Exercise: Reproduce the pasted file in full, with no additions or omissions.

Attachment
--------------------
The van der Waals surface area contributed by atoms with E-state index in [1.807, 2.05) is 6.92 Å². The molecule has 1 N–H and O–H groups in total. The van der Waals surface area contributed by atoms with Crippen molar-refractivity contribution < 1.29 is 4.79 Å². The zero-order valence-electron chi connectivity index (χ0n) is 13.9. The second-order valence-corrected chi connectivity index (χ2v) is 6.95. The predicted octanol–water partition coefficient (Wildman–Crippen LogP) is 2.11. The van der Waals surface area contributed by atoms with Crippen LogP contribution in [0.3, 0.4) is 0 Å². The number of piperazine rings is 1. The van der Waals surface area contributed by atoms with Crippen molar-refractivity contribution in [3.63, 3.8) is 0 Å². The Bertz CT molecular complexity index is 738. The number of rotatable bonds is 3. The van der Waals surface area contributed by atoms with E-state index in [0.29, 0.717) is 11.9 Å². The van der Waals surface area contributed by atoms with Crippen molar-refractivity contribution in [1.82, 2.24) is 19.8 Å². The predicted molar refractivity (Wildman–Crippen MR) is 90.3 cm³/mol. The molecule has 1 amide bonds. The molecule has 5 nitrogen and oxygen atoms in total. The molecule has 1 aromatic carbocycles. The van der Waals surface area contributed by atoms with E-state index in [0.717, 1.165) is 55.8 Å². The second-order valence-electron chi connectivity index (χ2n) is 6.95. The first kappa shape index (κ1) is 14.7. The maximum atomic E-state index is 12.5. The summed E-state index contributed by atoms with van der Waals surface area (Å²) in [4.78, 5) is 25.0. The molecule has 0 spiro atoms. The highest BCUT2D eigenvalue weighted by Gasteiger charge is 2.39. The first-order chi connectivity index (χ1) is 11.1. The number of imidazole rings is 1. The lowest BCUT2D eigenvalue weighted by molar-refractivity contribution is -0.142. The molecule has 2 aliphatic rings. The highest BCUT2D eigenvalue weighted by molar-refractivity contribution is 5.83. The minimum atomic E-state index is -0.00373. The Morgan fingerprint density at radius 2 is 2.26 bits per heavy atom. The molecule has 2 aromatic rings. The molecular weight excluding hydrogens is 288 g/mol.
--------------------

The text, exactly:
The van der Waals surface area contributed by atoms with E-state index in [1.807, 2.05) is 6.92 Å². The molecule has 1 N–H and O–H groups in total. The van der Waals surface area contributed by atoms with Crippen molar-refractivity contribution < 1.29 is 4.79 Å². The zero-order valence-electron chi connectivity index (χ0n) is 13.9. The second-order valence-corrected chi connectivity index (χ2v) is 6.95. The predicted octanol–water partition coefficient (Wildman–Crippen LogP) is 2.11. The van der Waals surface area contributed by atoms with Crippen LogP contribution in [0.3, 0.4) is 0 Å². The number of piperazine rings is 1. The van der Waals surface area contributed by atoms with Crippen molar-refractivity contribution in [3.63, 3.8) is 0 Å². The Bertz CT molecular complexity index is 738. The number of rotatable bonds is 3. The van der Waals surface area contributed by atoms with E-state index in [0.29, 0.717) is 11.9 Å². The van der Waals surface area contributed by atoms with Crippen molar-refractivity contribution in [1.82, 2.24) is 19.8 Å². The predicted molar refractivity (Wildman–Crippen MR) is 90.3 cm³/mol. The molecule has 1 amide bonds. The molecule has 5 nitrogen and oxygen atoms in total. The molecule has 1 aromatic carbocycles. The van der Waals surface area contributed by atoms with E-state index in [0.717, 1.165) is 55.8 Å². The second-order valence-electron chi connectivity index (χ2n) is 6.95. The first kappa shape index (κ1) is 14.7. The maximum atomic E-state index is 12.5. The summed E-state index contributed by atoms with van der Waals surface area (Å²) in [4.78, 5) is 25.0. The molecule has 0 spiro atoms. The highest BCUT2D eigenvalue weighted by Gasteiger charge is 2.39. The first-order chi connectivity index (χ1) is 11.1. The number of imidazole rings is 1. The lowest BCUT2D eigenvalue weighted by molar-refractivity contribution is -0.142. The molecule has 2 aliphatic rings. The highest BCUT2D eigenvalue weighted by molar-refractivity contribution is 5.83. The minimum atomic E-state index is -0.00373. The Morgan fingerprint density at radius 2 is 2.26 bits per heavy atom. The molecule has 2 aromatic rings. The molecular weight excluding hydrogens is 288 g/mol.